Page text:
Heers & Dial (2015) showed that the pectoral and pelvic modules are negatively correlated in muscle mass and skeletal mass and suggested the tradeoff in investment is associated with a tradeoff in performance. In other words, the less-invested module has to cope with a larger burden. The correlated evolution of sternal keel length and ilium length may serve as a mechanism to offset, to some extent, the effect on performance caused by the tradeoff in muscle mass via changing moment arms of pectoral muscles and hindlimb muscles, because the torque produced by a muscle is determined by its mass and moment arm and the effect caused by a decrease in the muscle mass can be offset by an increase in the muscle moment arm. This requires that the mass and moment arm of a muscle can be modified independently to some extent. The sternal keel provides a surface for the attachment of muscles essential for flight, i.e., m. supracoracoideus and m. pectoralis; therefore, their moment arms can be directly affected by changes of sternal keel length. Though sternal keel length is correlated with the mass of these muscles (R2 = 0.47; Wright, Steadman & Witt, 2016), parts of their variances cannot be statistically explained by each other. These facts imply that during evolution of flight, birds have the potential to modify masses and moment arms of pectoral muscles independently. Indeed, long-distance migratory birds can adjust the mass of pectoral muscles during their lifetime (Dietz et al., 2007; Lindstrom et al., 2000). Similarly, evolution of hindlimb functions may be achieved through changing the masses or moment arms of hindlimb muscles, though their relationship has not been empirically estimated. These inferences need to be tested in future studies.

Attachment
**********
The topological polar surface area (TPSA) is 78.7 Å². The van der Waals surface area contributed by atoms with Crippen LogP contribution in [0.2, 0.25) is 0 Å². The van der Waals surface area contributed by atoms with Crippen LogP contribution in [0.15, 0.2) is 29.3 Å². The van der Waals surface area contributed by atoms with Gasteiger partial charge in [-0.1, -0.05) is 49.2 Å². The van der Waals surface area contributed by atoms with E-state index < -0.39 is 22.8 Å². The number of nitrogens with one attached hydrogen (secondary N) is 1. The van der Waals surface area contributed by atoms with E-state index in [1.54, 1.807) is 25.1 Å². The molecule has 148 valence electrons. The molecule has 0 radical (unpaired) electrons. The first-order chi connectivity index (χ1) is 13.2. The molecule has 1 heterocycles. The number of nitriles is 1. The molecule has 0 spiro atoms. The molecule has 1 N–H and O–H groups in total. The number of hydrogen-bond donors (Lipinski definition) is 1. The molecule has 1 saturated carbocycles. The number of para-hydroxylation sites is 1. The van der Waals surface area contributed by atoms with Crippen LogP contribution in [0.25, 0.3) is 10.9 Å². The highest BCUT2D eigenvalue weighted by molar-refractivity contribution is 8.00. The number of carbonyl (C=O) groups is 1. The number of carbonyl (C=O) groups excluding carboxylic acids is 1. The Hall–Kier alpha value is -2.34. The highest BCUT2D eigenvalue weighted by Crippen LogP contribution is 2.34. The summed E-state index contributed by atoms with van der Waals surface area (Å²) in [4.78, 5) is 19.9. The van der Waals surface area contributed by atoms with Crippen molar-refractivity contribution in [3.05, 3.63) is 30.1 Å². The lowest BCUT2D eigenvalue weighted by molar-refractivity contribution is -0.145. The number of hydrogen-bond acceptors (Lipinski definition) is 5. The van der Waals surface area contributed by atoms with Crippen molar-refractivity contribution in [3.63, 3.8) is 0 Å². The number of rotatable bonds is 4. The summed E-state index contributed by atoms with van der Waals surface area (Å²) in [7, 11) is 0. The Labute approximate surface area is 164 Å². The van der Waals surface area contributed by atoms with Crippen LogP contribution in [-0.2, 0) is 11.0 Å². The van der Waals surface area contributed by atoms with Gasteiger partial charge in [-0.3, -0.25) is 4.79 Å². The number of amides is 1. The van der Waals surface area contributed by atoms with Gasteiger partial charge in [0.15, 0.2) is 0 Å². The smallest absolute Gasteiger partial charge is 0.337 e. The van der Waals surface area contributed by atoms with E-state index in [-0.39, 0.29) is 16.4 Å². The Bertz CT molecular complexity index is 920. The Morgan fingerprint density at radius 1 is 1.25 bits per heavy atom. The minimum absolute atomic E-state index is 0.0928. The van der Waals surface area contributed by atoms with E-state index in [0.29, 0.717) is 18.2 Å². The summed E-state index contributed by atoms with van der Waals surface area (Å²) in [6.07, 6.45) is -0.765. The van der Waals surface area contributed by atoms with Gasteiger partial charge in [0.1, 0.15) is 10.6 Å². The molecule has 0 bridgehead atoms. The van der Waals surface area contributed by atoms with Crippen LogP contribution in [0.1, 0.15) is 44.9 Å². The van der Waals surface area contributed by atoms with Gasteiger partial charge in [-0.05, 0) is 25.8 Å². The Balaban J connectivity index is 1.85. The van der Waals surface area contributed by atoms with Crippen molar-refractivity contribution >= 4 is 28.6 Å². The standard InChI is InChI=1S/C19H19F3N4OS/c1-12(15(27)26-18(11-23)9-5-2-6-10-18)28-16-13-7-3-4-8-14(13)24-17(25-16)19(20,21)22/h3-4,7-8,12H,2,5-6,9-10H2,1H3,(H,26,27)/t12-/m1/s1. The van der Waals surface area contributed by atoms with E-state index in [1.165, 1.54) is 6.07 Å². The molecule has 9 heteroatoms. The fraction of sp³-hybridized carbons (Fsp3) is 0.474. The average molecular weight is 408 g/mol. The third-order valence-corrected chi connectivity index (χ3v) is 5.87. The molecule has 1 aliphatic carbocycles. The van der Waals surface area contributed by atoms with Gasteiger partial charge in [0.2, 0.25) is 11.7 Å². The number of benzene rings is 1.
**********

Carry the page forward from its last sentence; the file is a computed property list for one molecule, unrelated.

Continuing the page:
In the sampled extant birds, two birds, i.e., Brachyramphus marmoratus and Phalacrocorax carbo, are major outliers from other taxa in the morphospace defined by sternal keel length and ilium length (Fig. 2). As a wing-propelled diver, Brachyramphus marmoratus has an elongated keel which accommodates the enlarged m. supracoracoideus and the elongated m. pectoralis to flap the wing in the water, which is about 800 times as dense as air (Kovacs & Meyers, 2000; Spear & Ainley, 1997). To adapt to this situation, the pelvic girdle of B. marmoratus shifts to an upright posture rather than acquires an elongated ilium as in other birds (Fig. 2) (Storer, 1945). The relatively long ilium in Phalacrocorax carbo is an adaptation of foot-propelled diving (Hinić-Frlog & Motani, 2010). Its comparatively shorter sternal keel than that of other foot-propelled divers, for example, Gavia stellata, is associated with its weak flight ability; it can only slope soar in strong winds (Norberg, 1990). Phalacrocorax carbo is an example of the evolution towards flightlessness with the pelvic module enhanced and the pectoral module reduced (Wright, Steadman & Witt, 2016), which is seen in some flightless birds such as the Galápagos cormorant (Phalacrocorax harrisi) (Livezey, 1992) and ratites (Cracraft, 1974).
Among our sampled Mesozoic birds, Piscivorenantiornis inusitatus, a fish-eating enantiornithine (Wang & Zhou, 2017; Wang, Zhou & Sullivan, 2016), differs from other enantiornithines (Longipteryx chaoyangensis, Bohaiornis guoi and Longirostravis hani) in that it has relatively longer ilia (Fig. 3). The functional significance of this feature in P. inusitatus is unclear, but in extant birds it is associated with an aquatic lifestyle (Hinić-Frlog & Motani, 2010; Stoessel, Kilbourne & Fischer, 2013). This provides additional evidence of its ecology besides the pellet found associated with the holotype skeleton (Wang, Zhou & Sullivan, 2016).
In summary, pectoral and pelvic modules are linked in a more complicated way than just negatively correlated in overall investment. Besides modifying moment arms of muscles, birds may change behaviors to cope with the effect caused by tradeoff in investment. Moreover, these two modules may be linked through avian eggs, the shape of which is suggested to be correlated with both the pelvic shape (Dyke & Kaiser, 2010; Mayr, 2017) and flight ability (Stoddard et al., 2017). More integrative studies in the future can provide more insight into the relationship between pectoral and pelvic modules.